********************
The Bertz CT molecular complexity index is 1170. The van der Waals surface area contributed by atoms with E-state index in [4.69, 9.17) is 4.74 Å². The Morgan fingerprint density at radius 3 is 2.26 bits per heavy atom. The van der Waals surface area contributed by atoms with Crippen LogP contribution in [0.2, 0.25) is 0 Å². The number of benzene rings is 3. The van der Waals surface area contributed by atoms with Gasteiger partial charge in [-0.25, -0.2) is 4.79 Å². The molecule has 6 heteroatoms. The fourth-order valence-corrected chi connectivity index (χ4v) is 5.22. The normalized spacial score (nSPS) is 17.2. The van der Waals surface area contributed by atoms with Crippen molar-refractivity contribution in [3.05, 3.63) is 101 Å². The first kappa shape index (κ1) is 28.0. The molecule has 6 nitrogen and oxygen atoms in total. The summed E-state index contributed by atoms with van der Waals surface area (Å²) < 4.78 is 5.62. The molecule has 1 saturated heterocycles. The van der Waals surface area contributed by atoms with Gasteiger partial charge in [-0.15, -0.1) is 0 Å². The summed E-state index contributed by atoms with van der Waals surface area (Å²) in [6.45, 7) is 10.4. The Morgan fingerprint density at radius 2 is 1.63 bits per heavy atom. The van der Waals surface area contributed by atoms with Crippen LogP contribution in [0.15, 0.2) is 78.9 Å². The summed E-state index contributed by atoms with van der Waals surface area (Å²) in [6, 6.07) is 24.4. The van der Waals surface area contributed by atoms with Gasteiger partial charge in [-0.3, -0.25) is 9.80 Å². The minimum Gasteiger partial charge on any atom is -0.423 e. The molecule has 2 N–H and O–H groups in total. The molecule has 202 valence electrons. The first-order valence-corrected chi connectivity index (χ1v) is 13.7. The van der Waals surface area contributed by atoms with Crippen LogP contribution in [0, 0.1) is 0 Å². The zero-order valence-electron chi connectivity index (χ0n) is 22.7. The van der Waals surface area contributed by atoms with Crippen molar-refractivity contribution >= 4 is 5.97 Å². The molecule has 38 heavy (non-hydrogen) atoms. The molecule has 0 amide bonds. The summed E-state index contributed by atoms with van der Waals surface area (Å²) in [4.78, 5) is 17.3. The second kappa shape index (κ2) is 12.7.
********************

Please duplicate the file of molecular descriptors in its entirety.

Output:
The Bertz CT molecular complexity index is 1170. The van der Waals surface area contributed by atoms with E-state index in [4.69, 9.17) is 4.74 Å². The Morgan fingerprint density at radius 3 is 2.26 bits per heavy atom. The van der Waals surface area contributed by atoms with Crippen LogP contribution in [0.2, 0.25) is 0 Å². The number of benzene rings is 3. The van der Waals surface area contributed by atoms with Gasteiger partial charge in [-0.25, -0.2) is 4.79 Å². The molecule has 6 heteroatoms. The fourth-order valence-corrected chi connectivity index (χ4v) is 5.22. The normalized spacial score (nSPS) is 17.2. The van der Waals surface area contributed by atoms with Crippen molar-refractivity contribution in [3.05, 3.63) is 101 Å². The first kappa shape index (κ1) is 28.0. The molecule has 6 nitrogen and oxygen atoms in total. The summed E-state index contributed by atoms with van der Waals surface area (Å²) < 4.78 is 5.62. The molecule has 1 saturated heterocycles. The van der Waals surface area contributed by atoms with Gasteiger partial charge in [-0.15, -0.1) is 0 Å². The summed E-state index contributed by atoms with van der Waals surface area (Å²) in [6.45, 7) is 10.4. The Morgan fingerprint density at radius 2 is 1.63 bits per heavy atom. The van der Waals surface area contributed by atoms with Crippen LogP contribution in [0.15, 0.2) is 78.9 Å². The summed E-state index contributed by atoms with van der Waals surface area (Å²) in [6, 6.07) is 24.4. The van der Waals surface area contributed by atoms with Gasteiger partial charge in [-0.3, -0.25) is 9.80 Å². The minimum Gasteiger partial charge on any atom is -0.423 e. The molecule has 2 N–H and O–H groups in total. The molecule has 202 valence electrons. The first-order valence-corrected chi connectivity index (χ1v) is 13.7. The van der Waals surface area contributed by atoms with Crippen LogP contribution in [0, 0.1) is 0 Å². The zero-order valence-electron chi connectivity index (χ0n) is 22.7. The van der Waals surface area contributed by atoms with Crippen molar-refractivity contribution >= 4 is 5.97 Å². The molecule has 38 heavy (non-hydrogen) atoms. The molecule has 0 amide bonds. The summed E-state index contributed by atoms with van der Waals surface area (Å²) in [4.78, 5) is 17.3. The second kappa shape index (κ2) is 12.7.